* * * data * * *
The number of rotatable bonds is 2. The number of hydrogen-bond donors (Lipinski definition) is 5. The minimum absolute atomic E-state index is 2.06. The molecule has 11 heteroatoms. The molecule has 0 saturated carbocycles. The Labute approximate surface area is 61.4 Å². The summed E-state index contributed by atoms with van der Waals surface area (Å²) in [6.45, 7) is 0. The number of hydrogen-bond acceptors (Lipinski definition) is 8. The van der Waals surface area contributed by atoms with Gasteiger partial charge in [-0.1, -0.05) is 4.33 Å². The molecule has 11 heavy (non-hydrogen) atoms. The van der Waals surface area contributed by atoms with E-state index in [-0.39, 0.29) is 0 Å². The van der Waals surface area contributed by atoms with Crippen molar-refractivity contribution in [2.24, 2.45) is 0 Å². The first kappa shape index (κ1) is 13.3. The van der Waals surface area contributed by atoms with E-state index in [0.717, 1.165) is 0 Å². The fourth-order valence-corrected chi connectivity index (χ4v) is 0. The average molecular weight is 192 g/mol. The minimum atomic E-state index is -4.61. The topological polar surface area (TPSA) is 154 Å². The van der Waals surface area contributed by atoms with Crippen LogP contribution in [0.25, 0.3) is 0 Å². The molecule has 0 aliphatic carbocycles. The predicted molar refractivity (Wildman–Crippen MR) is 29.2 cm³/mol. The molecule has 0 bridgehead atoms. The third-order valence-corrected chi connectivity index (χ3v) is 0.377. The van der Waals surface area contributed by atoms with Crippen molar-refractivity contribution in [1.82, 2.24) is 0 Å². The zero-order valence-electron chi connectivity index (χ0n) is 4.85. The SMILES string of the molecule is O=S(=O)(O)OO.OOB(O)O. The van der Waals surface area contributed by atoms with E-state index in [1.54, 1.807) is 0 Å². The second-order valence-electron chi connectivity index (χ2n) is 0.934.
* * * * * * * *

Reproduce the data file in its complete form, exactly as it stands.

The number of rotatable bonds is 2. The number of hydrogen-bond donors (Lipinski definition) is 5. The minimum absolute atomic E-state index is 2.06. The molecule has 11 heteroatoms. The molecule has 0 saturated carbocycles. The Labute approximate surface area is 61.4 Å². The summed E-state index contributed by atoms with van der Waals surface area (Å²) in [6.45, 7) is 0. The number of hydrogen-bond acceptors (Lipinski definition) is 8. The van der Waals surface area contributed by atoms with Gasteiger partial charge in [-0.1, -0.05) is 4.33 Å². The molecule has 11 heavy (non-hydrogen) atoms. The van der Waals surface area contributed by atoms with E-state index in [-0.39, 0.29) is 0 Å². The van der Waals surface area contributed by atoms with Crippen molar-refractivity contribution in [2.24, 2.45) is 0 Å². The first kappa shape index (κ1) is 13.3. The van der Waals surface area contributed by atoms with E-state index in [0.717, 1.165) is 0 Å². The fourth-order valence-corrected chi connectivity index (χ4v) is 0. The average molecular weight is 192 g/mol. The minimum atomic E-state index is -4.61. The topological polar surface area (TPSA) is 154 Å². The van der Waals surface area contributed by atoms with Crippen LogP contribution in [0.25, 0.3) is 0 Å². The molecule has 0 aliphatic carbocycles. The predicted molar refractivity (Wildman–Crippen MR) is 29.2 cm³/mol. The molecule has 0 bridgehead atoms. The third-order valence-corrected chi connectivity index (χ3v) is 0.377. The van der Waals surface area contributed by atoms with Crippen molar-refractivity contribution in [1.82, 2.24) is 0 Å². The zero-order valence-electron chi connectivity index (χ0n) is 4.85. The SMILES string of the molecule is O=S(=O)(O)OO.OOB(O)O. The van der Waals surface area contributed by atoms with E-state index in [1.54, 1.807) is 0 Å². The second-order valence-electron chi connectivity index (χ2n) is 0.934.